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Ohio lawmaking at complete standstill

American Red Cross lobbyist Mike Farley wishes Ohio lawmakers could just get along. Their rivalry is costing his organization about 27 pints of blood a day.

Both the Democrat-led Ohio House and the Republican-led Ohio Senate have unanimously passed a Red Cross-backed bill that would allow 16-year-olds to donate blood with parental consent. Some 25 other states already have similar provisions.

Yet the two chambers have yet to unify their virtually identical legislation and send a final bill to the governor. It’s been a month or, by Farley’s math, 800 units of blood.

‘‘We are thrilled with the unanimous support we’ve received in both chambers. The lawmakers should be commended,’’ he said. ‘‘But we would very much appreciate getting a bill ready for the governor’s signature.’’

Certainly, not everything about the bill’s fate can be explained by partisan rancor. State legislators have been wrestling with the details of one of the toughest budgets in recent memory — a voluminous policy document that includes Gov. Ted Strickland’s rewrite of Ohio’s school-funding formula as well as billions of dollars in complex federal stimulus funding.

But it is a far cry from last budget season.

Two years ago, the state’s then-new Democratic governor and the Republican-led Legislature were being described with phrases like ‘‘love fest’’ and ‘‘kum-bay-ah.’’ Strickland was still in his honeymoon phase, and managed to see his first budget passed with the support of all but one lawmaker.

There are never many bills that make it through the Legislature while the budget is in progress. Two years ago, there were fewer than a dozen completed by the end of May 2007.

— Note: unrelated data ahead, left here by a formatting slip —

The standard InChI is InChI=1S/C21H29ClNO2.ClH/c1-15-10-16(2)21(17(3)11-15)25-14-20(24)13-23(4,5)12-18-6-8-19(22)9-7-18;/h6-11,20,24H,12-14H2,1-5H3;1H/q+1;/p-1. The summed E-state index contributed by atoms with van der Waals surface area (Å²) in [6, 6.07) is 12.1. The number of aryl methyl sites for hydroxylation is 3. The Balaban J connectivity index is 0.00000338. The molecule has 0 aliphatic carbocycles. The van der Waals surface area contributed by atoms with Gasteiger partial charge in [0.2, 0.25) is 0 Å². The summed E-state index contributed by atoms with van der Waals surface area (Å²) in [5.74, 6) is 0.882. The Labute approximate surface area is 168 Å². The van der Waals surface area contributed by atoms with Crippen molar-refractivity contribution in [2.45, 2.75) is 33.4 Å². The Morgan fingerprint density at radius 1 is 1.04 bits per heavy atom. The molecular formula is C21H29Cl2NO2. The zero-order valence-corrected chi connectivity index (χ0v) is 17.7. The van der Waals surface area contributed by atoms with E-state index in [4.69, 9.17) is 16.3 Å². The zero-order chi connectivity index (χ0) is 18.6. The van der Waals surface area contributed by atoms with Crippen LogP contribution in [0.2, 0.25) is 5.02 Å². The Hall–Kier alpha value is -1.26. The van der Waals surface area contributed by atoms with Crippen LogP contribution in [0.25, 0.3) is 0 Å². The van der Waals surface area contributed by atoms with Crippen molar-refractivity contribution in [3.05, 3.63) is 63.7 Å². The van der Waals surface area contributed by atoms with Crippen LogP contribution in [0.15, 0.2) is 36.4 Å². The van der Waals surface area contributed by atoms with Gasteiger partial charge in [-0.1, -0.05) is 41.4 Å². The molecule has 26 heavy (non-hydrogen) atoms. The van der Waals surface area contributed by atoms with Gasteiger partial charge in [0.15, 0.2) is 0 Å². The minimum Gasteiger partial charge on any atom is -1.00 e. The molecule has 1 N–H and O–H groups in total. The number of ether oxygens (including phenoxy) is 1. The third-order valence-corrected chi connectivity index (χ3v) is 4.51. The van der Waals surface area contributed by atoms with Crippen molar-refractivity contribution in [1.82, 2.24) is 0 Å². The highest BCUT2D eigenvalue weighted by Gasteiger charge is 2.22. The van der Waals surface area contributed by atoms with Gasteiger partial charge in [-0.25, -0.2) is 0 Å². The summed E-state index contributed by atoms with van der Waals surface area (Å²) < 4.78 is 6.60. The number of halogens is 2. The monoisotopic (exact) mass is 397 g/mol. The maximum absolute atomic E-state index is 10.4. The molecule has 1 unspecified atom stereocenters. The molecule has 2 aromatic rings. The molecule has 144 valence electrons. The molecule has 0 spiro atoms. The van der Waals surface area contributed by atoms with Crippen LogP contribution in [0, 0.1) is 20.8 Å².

This year, the situation is extreme — as the inertia of Farley’s popular bill shows. Just one piece of legislation, the state transportation budget, has made it to Strickland’s desk since the session began in January. Some 308 others have been introduced, passing in just one chamber or neither chamber.

Among those relatively innocuous items that are languishing are:

— a bill requiring snow to be removed from handicap parking spaces within 24 hours of a snowfall;

— a bill declaring April ‘‘Community Theater Month;’’

— a bill requiring that a bittering agent be added to engine coolant and antifreeze to prevent ingestion;

— a bill creating a state registry of arson offenders;

— a bill creating a commission to plan the state’s bicentennial commemoration of the War of 1812; and,

— a bill removing the term ‘‘mental retardation’’ from Mental Retardation and Development Disability agencies around the state.

Many of the stalled proposals will not earn the easy bipartisan approval that Farley’s did, and will be forever bottled up because lawmakers of opposing parties now run the two legislative chambers.

A foreclosure moratorium the Democratic House passed last week, for example, is likely to face opposition in the Republican Senate. And the Republican-backed bill petitioning the U.S. Congress, where Democrats reign, is unlikely to get the nod of the Democrat-led Ohio House.

If history is any indication, though, some of the bills will be held back to be used as bargaining chips when budget negotiations hit crunch time. Sometimes the House speaker or Senate president promise passage of a caucus member’s priority bill in exchange for support on a tough budget.

Even more likely is that the House and Senate will signal their willingness to bend on certain budget provisions in exchange for the other chamber’s support on a key bill here and there. As the most significant policy document of any legislative session, the budget is the one around which political deals are structured.

For Farley, that means a waiting game.

‘‘This is a time-sensitive bill,’’ he said. ‘‘Every month that we’re not collecting is at least 800 units of blood we’re not collecting. Every year, it’s going to be 10,000. We’re talking real possibilities here. Every 800 units can potentially impact up to three lives.’’

Julie Carr Smyth is a correspondent for the Ohio Associated Press’ Columbus bureau.